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Bing ads now allow dodgy download sites to spoof Google

Michael Passingham
4 Jun 2015
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Despite cracking down on misleading ads on third-party websites, Microsoft's Bing is still showing adware-infected sponsored search results

More than a month after Expert Reviews discovered that Bing ads linked to dodgy download sites, the Microsoft-run search engine has, if anything, gotten worse. Now, as well as blatant links to dodgy sites, we've discovered that Bing ads are allowing advertisers to spoof legitimate sites, including Google. 

Searching for Google Chrome on the UK version of Bing, we were hit with large ad box. While the top two hits were clearly for dubious download sites, it's the third link that made us pause: it showed a link that appeared to be from Google.com and listed the link as www.Google.com/Chrome.

Although the site looks legitimate, the URL is actually spoofed and clicking it leads to a completely different site (csoftonline.com). This is incredibly misleading and, while the main Bing search engine shows legitimate results, the differences between the sponsored and organic search listings won't be obvious to everyone. This means that people could end up on this site by mistake.

This download site is one of the worst we've encountered, with an exceedingly misleading installer that is designed to get users to install as much adware as possible. Clicking the Next button on each stage of the installation process results in another piece of software being downloaded, while the greyed out "decline" button actually takes the user to the next step anyway, only without installing the piece of software displayed on that part of the installer.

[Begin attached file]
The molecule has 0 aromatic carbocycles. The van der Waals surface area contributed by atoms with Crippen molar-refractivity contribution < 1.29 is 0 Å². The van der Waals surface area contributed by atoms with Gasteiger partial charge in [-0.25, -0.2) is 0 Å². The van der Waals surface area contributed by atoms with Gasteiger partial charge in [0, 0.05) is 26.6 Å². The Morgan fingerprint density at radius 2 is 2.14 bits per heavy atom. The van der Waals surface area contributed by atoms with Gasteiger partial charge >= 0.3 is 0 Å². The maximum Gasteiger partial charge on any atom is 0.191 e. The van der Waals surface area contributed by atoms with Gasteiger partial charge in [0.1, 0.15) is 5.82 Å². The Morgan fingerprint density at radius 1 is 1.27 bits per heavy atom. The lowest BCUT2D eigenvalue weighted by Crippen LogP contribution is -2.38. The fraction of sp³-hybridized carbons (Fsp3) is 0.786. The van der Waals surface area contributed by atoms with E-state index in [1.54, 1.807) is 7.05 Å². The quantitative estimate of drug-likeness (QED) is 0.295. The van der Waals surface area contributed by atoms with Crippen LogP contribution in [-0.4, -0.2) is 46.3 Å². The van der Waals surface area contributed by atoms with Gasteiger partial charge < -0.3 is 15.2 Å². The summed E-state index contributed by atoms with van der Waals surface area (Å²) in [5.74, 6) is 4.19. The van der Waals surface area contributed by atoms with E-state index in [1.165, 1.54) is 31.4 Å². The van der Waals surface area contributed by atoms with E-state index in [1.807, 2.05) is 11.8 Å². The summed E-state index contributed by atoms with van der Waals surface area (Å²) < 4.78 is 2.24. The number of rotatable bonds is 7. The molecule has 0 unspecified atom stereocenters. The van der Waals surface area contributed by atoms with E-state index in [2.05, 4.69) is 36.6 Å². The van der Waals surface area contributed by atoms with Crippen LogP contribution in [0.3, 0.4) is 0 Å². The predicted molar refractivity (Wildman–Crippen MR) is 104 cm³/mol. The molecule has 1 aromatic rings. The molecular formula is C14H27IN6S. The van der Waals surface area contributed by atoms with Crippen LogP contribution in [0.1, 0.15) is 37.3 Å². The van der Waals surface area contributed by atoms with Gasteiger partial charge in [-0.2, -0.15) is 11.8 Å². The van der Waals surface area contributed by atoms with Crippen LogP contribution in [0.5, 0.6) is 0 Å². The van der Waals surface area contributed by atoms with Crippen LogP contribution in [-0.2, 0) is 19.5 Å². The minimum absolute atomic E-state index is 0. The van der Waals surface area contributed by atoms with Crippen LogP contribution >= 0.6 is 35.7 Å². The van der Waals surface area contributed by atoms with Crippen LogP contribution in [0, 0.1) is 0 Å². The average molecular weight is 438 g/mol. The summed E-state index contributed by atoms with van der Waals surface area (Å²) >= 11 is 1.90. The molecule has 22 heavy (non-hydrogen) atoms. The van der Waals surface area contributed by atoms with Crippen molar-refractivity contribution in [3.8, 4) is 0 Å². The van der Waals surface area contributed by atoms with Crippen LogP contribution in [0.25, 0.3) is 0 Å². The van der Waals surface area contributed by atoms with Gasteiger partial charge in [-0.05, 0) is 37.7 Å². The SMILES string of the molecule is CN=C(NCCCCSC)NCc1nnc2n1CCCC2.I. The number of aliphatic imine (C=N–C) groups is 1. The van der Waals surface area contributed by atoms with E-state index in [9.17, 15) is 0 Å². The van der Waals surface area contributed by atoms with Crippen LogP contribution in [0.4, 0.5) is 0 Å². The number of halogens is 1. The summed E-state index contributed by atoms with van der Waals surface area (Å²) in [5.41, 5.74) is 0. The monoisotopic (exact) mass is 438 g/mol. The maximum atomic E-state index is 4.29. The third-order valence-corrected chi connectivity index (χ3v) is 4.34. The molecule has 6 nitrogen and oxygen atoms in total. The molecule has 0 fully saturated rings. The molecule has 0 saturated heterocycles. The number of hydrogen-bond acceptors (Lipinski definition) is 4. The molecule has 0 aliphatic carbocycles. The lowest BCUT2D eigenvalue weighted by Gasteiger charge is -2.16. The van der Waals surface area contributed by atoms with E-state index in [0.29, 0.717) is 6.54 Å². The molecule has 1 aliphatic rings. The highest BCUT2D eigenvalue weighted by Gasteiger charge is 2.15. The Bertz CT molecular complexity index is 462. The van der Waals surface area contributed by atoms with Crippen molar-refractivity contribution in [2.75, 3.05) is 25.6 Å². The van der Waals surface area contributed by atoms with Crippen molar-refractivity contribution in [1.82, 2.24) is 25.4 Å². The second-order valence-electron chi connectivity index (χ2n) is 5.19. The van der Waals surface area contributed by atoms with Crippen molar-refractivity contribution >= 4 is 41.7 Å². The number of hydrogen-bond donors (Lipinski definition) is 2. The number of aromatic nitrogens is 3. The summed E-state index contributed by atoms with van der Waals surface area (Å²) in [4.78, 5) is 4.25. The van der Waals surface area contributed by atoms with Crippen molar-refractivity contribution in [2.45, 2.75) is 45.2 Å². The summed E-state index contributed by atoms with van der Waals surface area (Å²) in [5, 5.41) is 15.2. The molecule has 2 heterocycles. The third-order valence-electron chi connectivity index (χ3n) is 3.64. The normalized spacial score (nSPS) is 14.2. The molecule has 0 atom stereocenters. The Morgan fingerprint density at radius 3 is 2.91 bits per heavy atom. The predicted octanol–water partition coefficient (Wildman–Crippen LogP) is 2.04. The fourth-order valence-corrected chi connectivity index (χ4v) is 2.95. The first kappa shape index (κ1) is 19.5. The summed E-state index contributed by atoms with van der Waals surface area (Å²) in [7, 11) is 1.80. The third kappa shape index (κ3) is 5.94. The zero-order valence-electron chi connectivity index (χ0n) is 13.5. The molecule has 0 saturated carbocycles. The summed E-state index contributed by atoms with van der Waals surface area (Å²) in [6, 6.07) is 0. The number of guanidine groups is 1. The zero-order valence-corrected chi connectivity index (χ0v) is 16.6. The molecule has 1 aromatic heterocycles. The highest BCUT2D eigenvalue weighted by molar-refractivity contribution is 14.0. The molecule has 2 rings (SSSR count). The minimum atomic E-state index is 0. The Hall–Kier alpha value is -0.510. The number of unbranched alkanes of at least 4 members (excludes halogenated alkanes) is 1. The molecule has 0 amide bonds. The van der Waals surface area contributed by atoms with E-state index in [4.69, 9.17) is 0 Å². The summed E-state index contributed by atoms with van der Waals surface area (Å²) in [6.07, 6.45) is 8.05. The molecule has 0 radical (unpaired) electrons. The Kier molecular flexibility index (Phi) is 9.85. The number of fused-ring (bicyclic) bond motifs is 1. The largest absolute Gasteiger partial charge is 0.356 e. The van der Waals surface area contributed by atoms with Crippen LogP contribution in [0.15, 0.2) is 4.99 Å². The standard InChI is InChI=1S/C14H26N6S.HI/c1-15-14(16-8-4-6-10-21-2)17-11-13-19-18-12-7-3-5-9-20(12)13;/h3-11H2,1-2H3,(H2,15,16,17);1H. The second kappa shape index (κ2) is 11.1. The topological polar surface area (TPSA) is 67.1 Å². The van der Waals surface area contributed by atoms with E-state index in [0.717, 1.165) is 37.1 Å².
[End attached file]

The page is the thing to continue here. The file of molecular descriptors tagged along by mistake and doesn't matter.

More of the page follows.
This is hugely misleading and while it doesn't technically breach Microsoft's misleading content rules, in our books there's no excuse for this kind of installer when Google has a clean version of Chrome available.

As well as installing annoying software, we found that this website also tried to install some potentially dangerous applications. One application, Launch One System Care, opens web pages that pop-up persistent dialog boxes that inform the user that their PC has a virus, asking them to call a phone number. Unsurprisingly, this number will put you through to scammer who will try to make you pay for software you don't need.

A Microsoft spokesperson wouldn't comment directly on our findings, but instead released this statement:

“At Microsoft we are committed to a safe online experience for our users. Bing Ads policies already disallow advertisements that are misleading, deceiving or harmful to users.  Efforts such as this one simply reinforce Microsoft`s ongoing efforts in consumer safety and protection. We continuously monitor our marketplace and employ a variety of detection mechanisms and processes, proactively and reactively, to ensure a safe online experience for our users. We welcome feedback on ads that may be violating our policies. Advertisements can be reported to us via our online escalation form for prompt consideration.”

Our initial investigation conducted in April found that searching Bing for well-known bits of software yielded unofficial download sites loaded with adware above a link to the official Internet Explorer download page, meaning searchers were exposing themselves to misleading, ad-laden installers when a safe, free alternative was available. A week after we published our investigation, Microsoft announced that it was altering its misleading advertisements policy, although this only appears to affect visual ads and not sponsored content on its own search engine.

Interestingly, Bing currently doesn't display ads when you search for Internet Explorer search term. Mozilla Firefox and Google Chrome, the two other most popular web browsers, are still hidden below ads from adware-hosting sites. We've reported the matter to Microsoft and will update this article if the problem is fixed.

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